Talk

Advanced search

why breastfeed a toddler?

(89 Posts)
workstostaysane Fri 16-Feb-07 13:41:12

i'm hoping to bf till a year or so. dd is now 7 months but after reading some threads am just wondering why people bf toddlers. surely they get all their nutritional needs from a well balanced diet by then? why continue?

compo Fri 16-Feb-07 13:42:14

health benefits
WHO recommends up to 2 years now I think

themoon66 Fri 16-Feb-07 13:42:23

I don't know, but my two both weaned themselves around 7 to 9 months of age. I didn't really have a choice.

schneebly Fri 16-Feb-07 13:42:24

maybe they like the bond?

babypowder Fri 16-Feb-07 13:49:34

I fed DD1 until she was 2.9. Some of this was down to lazineses on my part, as it was just the easiest way to get her to settle, to comfort her and to keep her happy. She just wasn't prepared to wean completely, and I enjoyed the snuggly time.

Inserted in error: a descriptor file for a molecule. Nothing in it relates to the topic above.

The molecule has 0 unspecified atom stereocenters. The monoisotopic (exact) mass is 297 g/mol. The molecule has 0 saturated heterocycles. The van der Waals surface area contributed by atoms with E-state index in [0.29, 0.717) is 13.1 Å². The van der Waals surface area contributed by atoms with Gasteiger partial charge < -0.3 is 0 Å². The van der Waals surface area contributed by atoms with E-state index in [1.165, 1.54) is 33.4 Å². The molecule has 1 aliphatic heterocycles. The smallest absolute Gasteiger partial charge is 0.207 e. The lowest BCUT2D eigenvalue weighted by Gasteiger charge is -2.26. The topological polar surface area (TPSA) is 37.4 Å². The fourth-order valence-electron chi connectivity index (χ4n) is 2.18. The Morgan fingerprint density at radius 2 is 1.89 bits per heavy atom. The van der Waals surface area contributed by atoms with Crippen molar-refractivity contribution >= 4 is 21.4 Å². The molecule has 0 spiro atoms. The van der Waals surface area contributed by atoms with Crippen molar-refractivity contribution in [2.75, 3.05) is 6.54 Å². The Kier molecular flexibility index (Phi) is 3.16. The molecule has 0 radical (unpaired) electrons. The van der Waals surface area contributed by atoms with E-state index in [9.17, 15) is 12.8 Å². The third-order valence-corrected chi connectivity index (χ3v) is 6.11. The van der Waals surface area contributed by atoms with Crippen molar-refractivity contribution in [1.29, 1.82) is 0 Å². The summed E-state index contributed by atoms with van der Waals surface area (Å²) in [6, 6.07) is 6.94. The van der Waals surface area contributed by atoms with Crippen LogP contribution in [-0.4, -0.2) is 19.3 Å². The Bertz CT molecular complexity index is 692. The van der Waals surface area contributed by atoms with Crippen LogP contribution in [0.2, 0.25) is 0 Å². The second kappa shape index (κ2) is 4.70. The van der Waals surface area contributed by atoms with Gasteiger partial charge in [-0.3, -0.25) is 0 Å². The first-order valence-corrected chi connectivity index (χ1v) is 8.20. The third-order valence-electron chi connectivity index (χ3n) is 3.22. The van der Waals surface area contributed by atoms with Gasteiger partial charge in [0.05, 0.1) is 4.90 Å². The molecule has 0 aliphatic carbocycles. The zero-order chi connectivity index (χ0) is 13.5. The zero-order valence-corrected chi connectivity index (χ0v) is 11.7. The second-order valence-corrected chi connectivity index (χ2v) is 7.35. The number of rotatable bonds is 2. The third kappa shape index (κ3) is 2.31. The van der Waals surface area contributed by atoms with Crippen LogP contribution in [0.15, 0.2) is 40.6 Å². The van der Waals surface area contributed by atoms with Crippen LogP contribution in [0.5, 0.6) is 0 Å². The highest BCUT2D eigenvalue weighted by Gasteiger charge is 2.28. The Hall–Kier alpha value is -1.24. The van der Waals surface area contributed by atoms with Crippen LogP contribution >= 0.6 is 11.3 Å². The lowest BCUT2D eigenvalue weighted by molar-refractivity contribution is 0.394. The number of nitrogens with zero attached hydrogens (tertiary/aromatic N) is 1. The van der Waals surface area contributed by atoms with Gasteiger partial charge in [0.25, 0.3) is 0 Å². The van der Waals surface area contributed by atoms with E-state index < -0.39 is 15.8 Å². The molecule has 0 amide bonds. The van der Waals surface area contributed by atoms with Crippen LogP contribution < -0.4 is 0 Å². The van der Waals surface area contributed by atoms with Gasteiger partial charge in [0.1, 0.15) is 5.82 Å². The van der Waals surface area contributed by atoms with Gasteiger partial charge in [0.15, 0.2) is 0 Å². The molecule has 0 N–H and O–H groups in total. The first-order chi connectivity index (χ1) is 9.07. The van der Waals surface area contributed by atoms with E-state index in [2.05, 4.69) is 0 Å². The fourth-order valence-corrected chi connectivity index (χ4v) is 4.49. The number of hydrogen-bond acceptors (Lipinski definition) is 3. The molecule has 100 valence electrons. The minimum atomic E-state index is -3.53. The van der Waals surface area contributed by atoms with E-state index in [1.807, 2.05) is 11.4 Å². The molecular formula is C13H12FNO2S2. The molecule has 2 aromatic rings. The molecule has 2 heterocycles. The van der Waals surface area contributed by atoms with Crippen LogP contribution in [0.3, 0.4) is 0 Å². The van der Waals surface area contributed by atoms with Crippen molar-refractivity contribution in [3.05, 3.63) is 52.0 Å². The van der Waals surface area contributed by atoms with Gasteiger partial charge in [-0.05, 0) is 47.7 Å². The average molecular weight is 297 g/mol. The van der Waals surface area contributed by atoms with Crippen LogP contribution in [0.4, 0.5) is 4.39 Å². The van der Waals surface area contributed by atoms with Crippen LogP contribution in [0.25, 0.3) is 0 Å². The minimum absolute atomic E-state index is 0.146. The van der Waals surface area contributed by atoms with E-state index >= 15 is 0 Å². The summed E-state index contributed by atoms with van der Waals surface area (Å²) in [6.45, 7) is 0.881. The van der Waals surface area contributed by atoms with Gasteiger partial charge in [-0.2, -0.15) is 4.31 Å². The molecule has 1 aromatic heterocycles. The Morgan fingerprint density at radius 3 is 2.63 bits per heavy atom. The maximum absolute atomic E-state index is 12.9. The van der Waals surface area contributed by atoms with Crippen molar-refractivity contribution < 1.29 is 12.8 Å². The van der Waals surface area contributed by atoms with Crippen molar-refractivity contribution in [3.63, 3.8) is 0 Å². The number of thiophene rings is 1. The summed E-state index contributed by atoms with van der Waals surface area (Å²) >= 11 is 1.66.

She also had dairy and egg allergies, so continuing to BF meant that I could ensure she was getting additional goodness that wasn't soy-based! (I continued to eat dairy and eggs, and it didn't bother her)

Will probably do the same with DD2.

emkana Fri 16-Feb-07 13:52:43

because it's nice
because it has lots of health benefits
because it's a sure-fire way out of a tantrum

workstostaysane Fri 16-Feb-07 13:55:18

have heard the rather vague 'health benefits' argument but was hoping someone might know some specifics. doesn't the WHO recommend 2 years because if you are not feeding a well balanced diet, then breast milk is the best way to get all the nutrients they need? so, if yr living in circumstance where you can get them the diet they need, you don't need to bf - except for comfort, allergy issues and the like...?

serenity Fri 16-Feb-07 13:56:24

because she still wanted to
because she refused both formula and cows milk

dd self weaned at 2.1

Leda Fri 16-Feb-07 13:57:55

Why not?

emkana Fri 16-Feb-07 14:02:47

Well IMO comfort and allergy issues are already perfectly valid reasons in itself, but as for the health benefits, maybe look here for lots of info